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Taking Care of Anteaters to Zebras

Jaguar Exam - Photo by Tonja Candelaria

With more than 500 animals representing 140 species at the Sacramento Zoo, veterinarians have their hands full. They use their expertise to examine eyes, cure upset stomachs and make sure the large variety of animals at the Zoo stay healthy. I asked the Sacramento Zoo’s veterinarians to share more:

What is involved in an animal examination?

Nearly all of the animals at the Sacramento Zoo receive a routine examination once a year. Many of the animals have to be anesthetized before they can be examined so the risk of anesthesia enters into the decision on when and how to examine the animal. Some of the examinations occur at the animal’s exhibit and some are performed at the veterinary hospital on Zoo grounds.

During an exam, each animal is given a head to toe check-up, including blood tests and routine vaccinations. Based upon the individual animal’s medical history, any specific problems from the past are carefully rechecked.

What are the main differences between examining a domestic animal and an exotic zoo animal?

Unlike domestic animals, zoo animals are wild. As a result, they are not accustomed to being handled and often have to be anesthetized for their safety and ours before being examined. Keeper staff at the Zoo are able to train many of the animals to tolerate limited examinations without anesthesia by using protected contact. For example, many animals are trained to “station” on a scale so we can easily monitor their body weight.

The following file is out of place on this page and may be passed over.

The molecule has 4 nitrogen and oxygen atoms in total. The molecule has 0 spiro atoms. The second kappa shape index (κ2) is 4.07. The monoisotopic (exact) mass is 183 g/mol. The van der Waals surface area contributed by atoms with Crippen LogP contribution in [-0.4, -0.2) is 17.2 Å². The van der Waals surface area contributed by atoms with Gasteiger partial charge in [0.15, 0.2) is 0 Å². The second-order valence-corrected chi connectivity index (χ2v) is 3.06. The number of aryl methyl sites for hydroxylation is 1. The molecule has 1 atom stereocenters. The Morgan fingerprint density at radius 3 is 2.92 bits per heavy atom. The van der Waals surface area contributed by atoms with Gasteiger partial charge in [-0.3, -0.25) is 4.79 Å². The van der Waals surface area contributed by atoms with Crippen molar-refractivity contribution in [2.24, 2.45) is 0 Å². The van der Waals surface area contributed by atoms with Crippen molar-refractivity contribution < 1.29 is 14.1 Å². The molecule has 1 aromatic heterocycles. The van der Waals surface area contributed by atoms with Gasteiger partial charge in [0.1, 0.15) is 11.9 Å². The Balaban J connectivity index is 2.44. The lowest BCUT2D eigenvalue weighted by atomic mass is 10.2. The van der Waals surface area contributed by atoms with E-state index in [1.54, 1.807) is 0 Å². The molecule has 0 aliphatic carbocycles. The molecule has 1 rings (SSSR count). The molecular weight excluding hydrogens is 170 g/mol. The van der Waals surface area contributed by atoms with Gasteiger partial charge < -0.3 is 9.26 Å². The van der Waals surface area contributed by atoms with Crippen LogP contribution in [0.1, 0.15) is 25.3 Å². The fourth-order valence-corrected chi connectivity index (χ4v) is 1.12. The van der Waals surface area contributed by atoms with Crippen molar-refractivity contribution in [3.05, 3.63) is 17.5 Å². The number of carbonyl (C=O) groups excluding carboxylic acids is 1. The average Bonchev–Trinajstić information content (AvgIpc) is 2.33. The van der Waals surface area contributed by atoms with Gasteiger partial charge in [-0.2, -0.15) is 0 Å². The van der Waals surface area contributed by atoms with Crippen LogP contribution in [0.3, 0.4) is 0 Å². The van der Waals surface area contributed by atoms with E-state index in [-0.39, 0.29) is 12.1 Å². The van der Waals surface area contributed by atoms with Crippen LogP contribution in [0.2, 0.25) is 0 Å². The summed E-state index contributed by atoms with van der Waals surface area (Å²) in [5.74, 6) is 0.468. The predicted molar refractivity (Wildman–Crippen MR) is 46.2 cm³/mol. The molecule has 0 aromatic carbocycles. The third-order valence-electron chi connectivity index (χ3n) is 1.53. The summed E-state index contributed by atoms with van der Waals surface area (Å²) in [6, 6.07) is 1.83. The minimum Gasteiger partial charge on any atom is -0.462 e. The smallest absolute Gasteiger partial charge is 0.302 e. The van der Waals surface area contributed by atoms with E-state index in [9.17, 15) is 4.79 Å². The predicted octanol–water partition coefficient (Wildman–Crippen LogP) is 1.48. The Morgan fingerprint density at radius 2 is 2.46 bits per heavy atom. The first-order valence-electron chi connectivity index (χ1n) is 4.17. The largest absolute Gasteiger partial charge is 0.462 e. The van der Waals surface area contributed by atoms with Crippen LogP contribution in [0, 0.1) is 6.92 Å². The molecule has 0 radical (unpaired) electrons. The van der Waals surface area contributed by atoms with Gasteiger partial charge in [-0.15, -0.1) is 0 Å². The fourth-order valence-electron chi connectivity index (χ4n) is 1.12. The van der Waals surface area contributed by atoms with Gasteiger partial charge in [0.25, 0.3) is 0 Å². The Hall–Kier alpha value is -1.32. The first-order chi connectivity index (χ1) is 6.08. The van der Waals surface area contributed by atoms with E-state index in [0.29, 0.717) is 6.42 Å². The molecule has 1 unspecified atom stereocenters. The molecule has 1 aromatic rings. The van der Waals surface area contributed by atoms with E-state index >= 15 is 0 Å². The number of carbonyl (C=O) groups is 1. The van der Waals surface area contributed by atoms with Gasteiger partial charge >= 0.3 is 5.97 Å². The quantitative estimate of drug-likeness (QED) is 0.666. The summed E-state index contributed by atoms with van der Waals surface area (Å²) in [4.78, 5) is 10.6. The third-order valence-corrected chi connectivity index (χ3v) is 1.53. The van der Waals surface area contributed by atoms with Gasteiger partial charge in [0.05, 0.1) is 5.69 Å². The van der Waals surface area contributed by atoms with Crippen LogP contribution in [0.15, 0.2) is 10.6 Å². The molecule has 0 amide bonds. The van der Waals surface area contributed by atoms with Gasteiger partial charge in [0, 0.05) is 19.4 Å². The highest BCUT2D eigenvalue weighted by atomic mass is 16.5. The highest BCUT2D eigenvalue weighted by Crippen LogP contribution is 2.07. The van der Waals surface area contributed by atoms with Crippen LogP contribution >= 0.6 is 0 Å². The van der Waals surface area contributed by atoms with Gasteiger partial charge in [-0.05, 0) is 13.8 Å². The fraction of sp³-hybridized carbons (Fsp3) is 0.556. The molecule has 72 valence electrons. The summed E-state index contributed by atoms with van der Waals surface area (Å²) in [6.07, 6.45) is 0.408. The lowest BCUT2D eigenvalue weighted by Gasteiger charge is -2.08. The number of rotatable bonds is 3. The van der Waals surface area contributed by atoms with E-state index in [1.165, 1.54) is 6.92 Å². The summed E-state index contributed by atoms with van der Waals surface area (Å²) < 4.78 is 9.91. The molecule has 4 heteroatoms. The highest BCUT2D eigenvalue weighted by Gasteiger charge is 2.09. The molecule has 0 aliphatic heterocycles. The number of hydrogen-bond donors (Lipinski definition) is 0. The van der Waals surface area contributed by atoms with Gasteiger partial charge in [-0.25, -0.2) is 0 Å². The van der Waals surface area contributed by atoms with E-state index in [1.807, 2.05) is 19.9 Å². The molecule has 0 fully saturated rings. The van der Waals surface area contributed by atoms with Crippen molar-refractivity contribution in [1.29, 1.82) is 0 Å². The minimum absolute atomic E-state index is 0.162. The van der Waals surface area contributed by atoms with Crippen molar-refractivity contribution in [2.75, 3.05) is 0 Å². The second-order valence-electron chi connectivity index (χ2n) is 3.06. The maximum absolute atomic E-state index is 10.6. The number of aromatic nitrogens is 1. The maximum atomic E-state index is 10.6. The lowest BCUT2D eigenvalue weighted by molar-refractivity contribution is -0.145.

Another difference is most veterinary equipment is not designed for an animal as large as a giraffe, so we might not be able to hear its heart well with a normal stethoscope.  For a small bird, we might be able to complete a full exam in our hands, but are limited in the types of tests we can run because most machines used for blood analysis require more blood than we can safely collect from a very small animal.

Also, there are the differences between species.  When dealing with dogs and cats, there are many resources addressing their normal anatomy and physiology that can be used to interpret x-rays and bloodwork.  In zoos, you may have one or two individuals of a given species in a collection so some of that “baseline” information doesn’t exist.

What does it take to become a zoo veterinarian?

In partnership with UC Davis Wildlife Health Center, the Sacramento Zoo is training the veterinarians of the future. Once accepted to a veterinary school (admission is highly competitive), students complete four years of training to become a general practitioner veterinarian. Becoming a zoo veterinarian generally requires additional training which may include one or more internships and a three-year residency program. After completing this, the veterinarian then takes a two-day examination to become a Zoological Medicine Specialist. There are less than 200 of these specialists in the United States.

Surgery for Green Tree Python - Photo by April Mae Johnson
Surgery for Green Tree Python – Photo by April Mae Johnson
Ultrasound on Wolf's Guenon - photo by April Mae Johnson
Ultrasound on Wolf’s Guenon – photo by April Mae Johnson

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